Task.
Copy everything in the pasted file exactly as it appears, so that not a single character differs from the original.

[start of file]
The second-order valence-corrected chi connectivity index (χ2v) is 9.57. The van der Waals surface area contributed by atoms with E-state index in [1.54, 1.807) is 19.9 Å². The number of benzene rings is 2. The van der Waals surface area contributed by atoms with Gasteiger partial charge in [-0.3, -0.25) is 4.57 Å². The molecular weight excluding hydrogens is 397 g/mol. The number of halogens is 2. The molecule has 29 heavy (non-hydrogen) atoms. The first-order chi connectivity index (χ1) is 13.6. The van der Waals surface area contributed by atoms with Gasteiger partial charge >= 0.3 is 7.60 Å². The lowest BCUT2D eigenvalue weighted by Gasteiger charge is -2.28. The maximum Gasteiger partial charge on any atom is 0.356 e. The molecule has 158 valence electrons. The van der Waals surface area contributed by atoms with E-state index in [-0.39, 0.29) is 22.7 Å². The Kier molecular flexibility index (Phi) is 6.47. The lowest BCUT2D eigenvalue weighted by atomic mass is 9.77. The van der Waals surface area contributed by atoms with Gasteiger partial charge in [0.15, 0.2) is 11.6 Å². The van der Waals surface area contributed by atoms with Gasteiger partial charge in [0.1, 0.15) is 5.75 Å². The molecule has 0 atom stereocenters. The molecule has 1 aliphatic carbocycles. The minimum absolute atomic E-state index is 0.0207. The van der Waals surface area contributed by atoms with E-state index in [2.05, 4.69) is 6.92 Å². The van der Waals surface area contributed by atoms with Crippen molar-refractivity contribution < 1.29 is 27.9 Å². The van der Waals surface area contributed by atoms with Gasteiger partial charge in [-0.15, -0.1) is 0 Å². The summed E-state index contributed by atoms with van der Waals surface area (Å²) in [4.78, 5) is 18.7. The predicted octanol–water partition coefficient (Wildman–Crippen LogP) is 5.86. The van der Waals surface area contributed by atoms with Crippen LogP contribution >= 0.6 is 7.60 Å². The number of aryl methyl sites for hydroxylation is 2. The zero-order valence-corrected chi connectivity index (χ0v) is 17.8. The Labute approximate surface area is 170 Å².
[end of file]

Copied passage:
The second-order valence-corrected chi connectivity index (χ2v) is 9.57. The van der Waals surface area contributed by atoms with E-state index in [1.54, 1.807) is 19.9 Å². The number of benzene rings is 2. The van der Waals surface area contributed by atoms with Gasteiger partial charge in [-0.3, -0.25) is 4.57 Å². The molecular weight excluding hydrogens is 397 g/mol. The number of halogens is 2. The molecule has 29 heavy (non-hydrogen) atoms. The first-order chi connectivity index (χ1) is 13.6. The van der Waals surface area contributed by atoms with Gasteiger partial charge >= 0.3 is 7.60 Å². The lowest BCUT2D eigenvalue weighted by Gasteiger charge is -2.28. The maximum Gasteiger partial charge on any atom is 0.356 e. The molecule has 158 valence electrons. The van der Waals surface area contributed by atoms with E-state index in [-0.39, 0.29) is 22.7 Å². The Kier molecular flexibility index (Phi) is 6.47. The lowest BCUT2D eigenvalue weighted by atomic mass is 9.77. The van der Waals surface area contributed by atoms with Gasteiger partial charge in [0.15, 0.2) is 11.6 Å². The van der Waals surface area contributed by atoms with Gasteiger partial charge in [0.1, 0.15) is 5.75 Å². The molecule has 0 atom stereocenters. The molecule has 1 aliphatic carbocycles. The minimum absolute atomic E-state index is 0.0207. The van der Waals surface area contributed by atoms with E-state index in [2.05, 4.69) is 6.92 Å². The van der Waals surface area contributed by atoms with Crippen molar-refractivity contribution < 1.29 is 27.9 Å². The van der Waals surface area contributed by atoms with Gasteiger partial charge in [-0.15, -0.1) is 0 Å². The summed E-state index contributed by atoms with van der Waals surface area (Å²) in [4.78, 5) is 18.7. The predicted octanol–water partition coefficient (Wildman–Crippen LogP) is 5.86. The van der Waals surface area contributed by atoms with Crippen LogP contribution >= 0.6 is 7.60 Å². The number of aryl methyl sites for hydroxylation is 2. The zero-order valence-corrected chi connectivity index (χ0v) is 17.8. The Labute approximate surface area is 170 Å².